You might want to consider deploying Windows 10 Enterprise 2016 LTSB if…
- …none of the previously stated requirements apply to your users or your environment.
- …you would like to completely opt out of Microsoft’s “Windows as a service” twice-per-year feature upgrade cycle.
- …you would like to opt out of the optional Windows Store software pre-loaded onto other Windows 10 editions.
- …you can support having multiple editions of Windows 10 in production on newer hardware.
With Windows 10 Enterprise 2016 LTSB, Microsoft provides a more stable and business-like environment, but at the expense of cutting-edge functionality and compatibility. Whether or not LTSB is right for you and your users is for you to decide. For some (like the author), the benefits outweigh the cost.
If you are part of the School of Medicine, School of Nursing, or are connected to the Duke Health System Network, you will need to install the BigFix client that communicates with the Health System instance of BigFix, not the Self-Managed Endpoint Client installers available through the OIT Software Licensing website. You can find the proper installers on the Duke Health Intranet BigFix page. Windows, Macintosh, and Linux clients are available along with instructions.
The purpose of Duke’s endpoint security program is to secure laptops and desktops purchased by Duke and used by faculty and staff. The applications used to support this efforts may only be used to: (a) report on missing software updates; or (b) apply missing software updates if the machine is fully managed by departmental or central IT staff. It will also be used to report and automatically address security issues on the machine such as the presence of viruses or malware.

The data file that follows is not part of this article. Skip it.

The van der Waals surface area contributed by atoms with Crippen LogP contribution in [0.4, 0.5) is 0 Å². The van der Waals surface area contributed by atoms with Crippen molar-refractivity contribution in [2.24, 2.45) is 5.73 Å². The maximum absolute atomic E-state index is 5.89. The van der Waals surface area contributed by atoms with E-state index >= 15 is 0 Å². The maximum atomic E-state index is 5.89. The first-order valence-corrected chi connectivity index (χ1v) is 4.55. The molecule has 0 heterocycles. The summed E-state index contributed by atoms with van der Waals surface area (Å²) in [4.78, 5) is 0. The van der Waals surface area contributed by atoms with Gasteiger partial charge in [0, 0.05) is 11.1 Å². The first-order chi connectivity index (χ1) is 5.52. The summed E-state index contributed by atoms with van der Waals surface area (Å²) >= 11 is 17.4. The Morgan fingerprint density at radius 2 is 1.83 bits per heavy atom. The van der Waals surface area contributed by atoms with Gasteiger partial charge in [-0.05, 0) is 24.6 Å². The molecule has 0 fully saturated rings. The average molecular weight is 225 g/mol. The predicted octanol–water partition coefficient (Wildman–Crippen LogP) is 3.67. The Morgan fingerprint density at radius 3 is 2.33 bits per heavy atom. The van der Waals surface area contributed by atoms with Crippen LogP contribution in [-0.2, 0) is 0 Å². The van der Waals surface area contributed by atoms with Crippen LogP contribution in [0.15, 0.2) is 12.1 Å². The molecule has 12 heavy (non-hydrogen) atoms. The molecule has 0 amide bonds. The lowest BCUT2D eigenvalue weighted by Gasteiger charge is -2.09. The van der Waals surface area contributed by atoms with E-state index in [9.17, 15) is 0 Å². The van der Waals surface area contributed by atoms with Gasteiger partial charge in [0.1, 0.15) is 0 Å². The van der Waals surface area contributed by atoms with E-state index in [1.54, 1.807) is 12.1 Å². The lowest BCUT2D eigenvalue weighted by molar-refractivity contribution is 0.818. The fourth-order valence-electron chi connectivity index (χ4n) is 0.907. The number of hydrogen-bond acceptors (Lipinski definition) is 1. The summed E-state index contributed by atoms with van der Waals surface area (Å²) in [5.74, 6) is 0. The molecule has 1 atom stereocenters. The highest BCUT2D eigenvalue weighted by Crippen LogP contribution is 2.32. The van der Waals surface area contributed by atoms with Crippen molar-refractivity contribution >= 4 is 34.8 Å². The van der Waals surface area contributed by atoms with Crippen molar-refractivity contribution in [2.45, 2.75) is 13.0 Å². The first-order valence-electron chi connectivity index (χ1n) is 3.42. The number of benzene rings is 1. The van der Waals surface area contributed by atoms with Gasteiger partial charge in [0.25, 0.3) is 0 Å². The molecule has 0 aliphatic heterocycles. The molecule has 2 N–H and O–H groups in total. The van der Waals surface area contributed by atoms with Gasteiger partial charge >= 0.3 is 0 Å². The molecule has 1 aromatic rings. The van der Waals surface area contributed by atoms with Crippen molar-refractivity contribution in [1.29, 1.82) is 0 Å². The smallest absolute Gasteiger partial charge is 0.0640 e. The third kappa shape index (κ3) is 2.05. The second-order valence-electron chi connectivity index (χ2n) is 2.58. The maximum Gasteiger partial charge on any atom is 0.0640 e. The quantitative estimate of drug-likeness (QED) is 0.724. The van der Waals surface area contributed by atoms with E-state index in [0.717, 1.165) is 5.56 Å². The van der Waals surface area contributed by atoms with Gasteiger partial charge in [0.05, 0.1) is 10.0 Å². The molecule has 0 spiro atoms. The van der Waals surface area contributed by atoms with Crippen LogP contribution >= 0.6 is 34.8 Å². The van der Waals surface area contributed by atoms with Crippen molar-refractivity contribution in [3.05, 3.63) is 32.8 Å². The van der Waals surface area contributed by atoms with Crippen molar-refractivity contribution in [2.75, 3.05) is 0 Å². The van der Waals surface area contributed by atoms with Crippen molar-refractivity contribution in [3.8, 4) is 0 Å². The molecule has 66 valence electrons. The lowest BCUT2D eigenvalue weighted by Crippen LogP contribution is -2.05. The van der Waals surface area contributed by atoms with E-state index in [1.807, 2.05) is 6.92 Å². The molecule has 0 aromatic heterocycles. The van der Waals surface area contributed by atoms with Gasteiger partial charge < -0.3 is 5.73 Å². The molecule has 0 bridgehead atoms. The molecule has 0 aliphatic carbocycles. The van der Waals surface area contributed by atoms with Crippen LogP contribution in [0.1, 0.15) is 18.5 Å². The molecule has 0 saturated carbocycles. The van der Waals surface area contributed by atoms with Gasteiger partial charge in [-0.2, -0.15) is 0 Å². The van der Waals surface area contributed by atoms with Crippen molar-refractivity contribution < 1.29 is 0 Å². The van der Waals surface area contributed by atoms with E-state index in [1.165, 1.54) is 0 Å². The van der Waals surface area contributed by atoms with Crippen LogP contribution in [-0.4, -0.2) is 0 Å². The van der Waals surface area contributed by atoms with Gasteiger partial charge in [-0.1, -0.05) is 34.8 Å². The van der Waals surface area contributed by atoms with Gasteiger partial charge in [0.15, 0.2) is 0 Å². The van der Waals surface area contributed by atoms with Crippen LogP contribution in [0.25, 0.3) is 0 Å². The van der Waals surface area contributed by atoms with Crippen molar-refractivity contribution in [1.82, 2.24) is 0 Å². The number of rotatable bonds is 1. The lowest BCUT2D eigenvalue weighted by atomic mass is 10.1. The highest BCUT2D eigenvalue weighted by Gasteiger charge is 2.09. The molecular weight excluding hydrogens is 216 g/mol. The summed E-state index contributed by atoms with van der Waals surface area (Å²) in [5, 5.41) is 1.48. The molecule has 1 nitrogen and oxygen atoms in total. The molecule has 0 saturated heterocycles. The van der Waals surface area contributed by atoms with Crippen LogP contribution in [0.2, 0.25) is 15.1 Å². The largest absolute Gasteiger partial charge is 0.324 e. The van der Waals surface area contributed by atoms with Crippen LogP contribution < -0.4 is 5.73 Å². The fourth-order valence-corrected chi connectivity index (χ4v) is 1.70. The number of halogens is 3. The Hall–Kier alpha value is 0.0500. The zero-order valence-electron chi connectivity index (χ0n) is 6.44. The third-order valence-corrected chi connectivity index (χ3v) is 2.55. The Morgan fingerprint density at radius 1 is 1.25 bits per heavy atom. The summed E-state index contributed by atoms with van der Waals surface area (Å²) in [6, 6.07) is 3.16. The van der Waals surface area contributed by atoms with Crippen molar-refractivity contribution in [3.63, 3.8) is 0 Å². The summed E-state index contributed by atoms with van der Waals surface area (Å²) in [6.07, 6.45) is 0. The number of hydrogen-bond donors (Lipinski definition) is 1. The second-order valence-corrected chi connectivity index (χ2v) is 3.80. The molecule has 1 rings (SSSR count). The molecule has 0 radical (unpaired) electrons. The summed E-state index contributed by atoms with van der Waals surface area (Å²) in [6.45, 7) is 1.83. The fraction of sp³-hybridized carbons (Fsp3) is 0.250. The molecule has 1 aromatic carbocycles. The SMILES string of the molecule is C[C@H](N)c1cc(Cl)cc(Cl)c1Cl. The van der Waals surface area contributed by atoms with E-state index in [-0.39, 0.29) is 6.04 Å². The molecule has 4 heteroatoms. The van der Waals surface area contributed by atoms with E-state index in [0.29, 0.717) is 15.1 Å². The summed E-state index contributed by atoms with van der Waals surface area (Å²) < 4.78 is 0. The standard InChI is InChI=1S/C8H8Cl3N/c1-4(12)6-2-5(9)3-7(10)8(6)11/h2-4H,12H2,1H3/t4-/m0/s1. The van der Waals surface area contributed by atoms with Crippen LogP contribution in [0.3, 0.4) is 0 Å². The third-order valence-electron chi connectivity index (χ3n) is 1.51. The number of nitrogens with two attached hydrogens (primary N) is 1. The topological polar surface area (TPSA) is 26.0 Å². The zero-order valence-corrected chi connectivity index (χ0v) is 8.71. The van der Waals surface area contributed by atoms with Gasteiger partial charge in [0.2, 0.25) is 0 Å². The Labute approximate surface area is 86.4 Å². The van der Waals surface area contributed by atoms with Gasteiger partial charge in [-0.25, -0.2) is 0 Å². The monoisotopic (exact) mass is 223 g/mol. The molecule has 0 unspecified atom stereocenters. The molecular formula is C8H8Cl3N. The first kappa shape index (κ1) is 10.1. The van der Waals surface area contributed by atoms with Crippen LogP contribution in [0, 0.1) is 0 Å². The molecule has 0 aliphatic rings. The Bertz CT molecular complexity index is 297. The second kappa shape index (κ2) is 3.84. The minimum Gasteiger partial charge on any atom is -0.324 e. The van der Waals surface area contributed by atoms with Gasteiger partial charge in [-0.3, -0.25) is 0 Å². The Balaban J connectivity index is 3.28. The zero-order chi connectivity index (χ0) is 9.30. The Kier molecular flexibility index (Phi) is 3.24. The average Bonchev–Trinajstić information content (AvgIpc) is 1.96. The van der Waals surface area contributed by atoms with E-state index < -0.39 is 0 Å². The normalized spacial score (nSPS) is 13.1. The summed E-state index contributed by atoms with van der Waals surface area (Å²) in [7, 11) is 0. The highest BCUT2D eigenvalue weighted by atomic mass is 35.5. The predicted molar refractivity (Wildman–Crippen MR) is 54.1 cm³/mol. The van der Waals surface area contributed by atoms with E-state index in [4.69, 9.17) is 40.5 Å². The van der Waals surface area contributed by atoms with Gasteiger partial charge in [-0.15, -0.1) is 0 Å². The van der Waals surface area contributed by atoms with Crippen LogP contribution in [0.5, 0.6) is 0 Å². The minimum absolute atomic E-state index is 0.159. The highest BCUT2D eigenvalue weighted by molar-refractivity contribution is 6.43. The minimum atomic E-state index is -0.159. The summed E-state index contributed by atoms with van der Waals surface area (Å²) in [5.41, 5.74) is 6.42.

Any IT administrators with access to the endpoint security tools, including the IT Security Office, are required to adhere to the Duke Acceptable Use Policy, particularly those statements regarding the expectation of privacy for the Duke community:
Duke cherishes freedom of expression, the diversity of values and perspectives inherent in an academic institution, the right to acknowledgment, and the value of privacy for all members of the Duke community. At the same time, Duke may be required by law to access and disclose information from computer and network users’ accounts or may find it necessary do so in order to protect Duke’s legal interests, uphold contractual obligations, or comply with other applicable Duke policies. Duke may also be required to access information to diagnose and correct technical problems.
IT administrators may not use their access to look at content on the systems they maintain, except for the conditions outlined above. Any additional access must be approved by the President or Executive Vice President of Duke University. Use of the security management tools is audited for this reason. Any concerns regarding inappropriate access should be directed to the school’s IT Director or campus IT Security Office.
In addition the departmental IT groups, IT administrators for the endpoint security software, and IT Security Office are bound by confidentiality agreements to keep any system information reported by the tools private. A copy of the confidentiality agreement may be found on Duke HR’s website.
This information is also available on the Duke IT Security Office website.
Due to of the risks posed by devices that are missing security updates, the University has implemented a policy that requires all Duke-owned endpoints (laptops, desktops, and Windows/Linux tablets) to be enrolled in a campus security management system by September 30, 2017. This policy applies not only to endpoint devices that are managed by a departmental IT support group, but also to Duke-owned devices that are managed by their primary user.